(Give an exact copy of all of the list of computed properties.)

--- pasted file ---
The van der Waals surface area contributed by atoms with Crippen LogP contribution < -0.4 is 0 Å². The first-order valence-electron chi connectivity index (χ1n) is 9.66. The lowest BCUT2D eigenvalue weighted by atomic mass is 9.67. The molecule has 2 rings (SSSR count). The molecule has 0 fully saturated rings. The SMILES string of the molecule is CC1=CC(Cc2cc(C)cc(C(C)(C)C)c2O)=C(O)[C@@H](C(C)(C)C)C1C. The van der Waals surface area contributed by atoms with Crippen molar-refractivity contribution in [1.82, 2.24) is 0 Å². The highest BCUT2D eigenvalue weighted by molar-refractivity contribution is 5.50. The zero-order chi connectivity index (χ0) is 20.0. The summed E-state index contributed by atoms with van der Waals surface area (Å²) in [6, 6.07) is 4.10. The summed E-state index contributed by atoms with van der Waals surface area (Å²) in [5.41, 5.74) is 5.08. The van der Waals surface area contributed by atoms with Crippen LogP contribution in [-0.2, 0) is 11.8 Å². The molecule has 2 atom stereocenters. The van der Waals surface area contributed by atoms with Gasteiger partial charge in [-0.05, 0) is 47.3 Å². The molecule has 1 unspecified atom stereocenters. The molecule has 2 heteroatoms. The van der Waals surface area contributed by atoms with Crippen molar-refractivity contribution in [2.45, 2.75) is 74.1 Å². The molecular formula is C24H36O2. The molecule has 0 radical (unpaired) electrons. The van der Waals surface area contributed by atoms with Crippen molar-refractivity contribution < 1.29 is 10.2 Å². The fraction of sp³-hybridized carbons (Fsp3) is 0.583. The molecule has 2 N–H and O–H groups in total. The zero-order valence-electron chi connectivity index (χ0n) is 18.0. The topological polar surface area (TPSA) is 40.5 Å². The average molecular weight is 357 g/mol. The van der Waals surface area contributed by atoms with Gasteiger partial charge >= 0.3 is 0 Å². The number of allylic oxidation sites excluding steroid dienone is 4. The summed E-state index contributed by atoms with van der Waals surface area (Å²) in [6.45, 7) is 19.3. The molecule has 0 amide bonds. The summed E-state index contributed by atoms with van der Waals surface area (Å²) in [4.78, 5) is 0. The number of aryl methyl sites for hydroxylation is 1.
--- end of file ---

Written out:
The van der Waals surface area contributed by atoms with Crippen LogP contribution < -0.4 is 0 Å². The first-order valence-electron chi connectivity index (χ1n) is 9.66. The lowest BCUT2D eigenvalue weighted by atomic mass is 9.67. The molecule has 2 rings (SSSR count). The molecule has 0 fully saturated rings. The SMILES string of the molecule is CC1=CC(Cc2cc(C)cc(C(C)(C)C)c2O)=C(O)[C@@H](C(C)(C)C)C1C. The van der Waals surface area contributed by atoms with Crippen molar-refractivity contribution in [1.82, 2.24) is 0 Å². The highest BCUT2D eigenvalue weighted by molar-refractivity contribution is 5.50. The zero-order chi connectivity index (χ0) is 20.0. The summed E-state index contributed by atoms with van der Waals surface area (Å²) in [6, 6.07) is 4.10. The summed E-state index contributed by atoms with van der Waals surface area (Å²) in [5.41, 5.74) is 5.08. The van der Waals surface area contributed by atoms with Crippen LogP contribution in [-0.2, 0) is 11.8 Å². The molecule has 2 atom stereocenters. The van der Waals surface area contributed by atoms with Gasteiger partial charge in [-0.05, 0) is 47.3 Å². The molecule has 1 unspecified atom stereocenters. The molecule has 2 heteroatoms. The van der Waals surface area contributed by atoms with Crippen molar-refractivity contribution in [2.45, 2.75) is 74.1 Å². The molecular formula is C24H36O2. The molecule has 0 radical (unpaired) electrons. The van der Waals surface area contributed by atoms with Crippen molar-refractivity contribution < 1.29 is 10.2 Å². The fraction of sp³-hybridized carbons (Fsp3) is 0.583. The molecule has 2 N–H and O–H groups in total. The zero-order valence-electron chi connectivity index (χ0n) is 18.0. The topological polar surface area (TPSA) is 40.5 Å². The average molecular weight is 357 g/mol. The van der Waals surface area contributed by atoms with Gasteiger partial charge >= 0.3 is 0 Å². The number of allylic oxidation sites excluding steroid dienone is 4. The summed E-state index contributed by atoms with van der Waals surface area (Å²) in [6.45, 7) is 19.3. The molecule has 0 amide bonds. The summed E-state index contributed by atoms with van der Waals surface area (Å²) in [4.78, 5) is 0. The number of aryl methyl sites for hydroxylation is 1.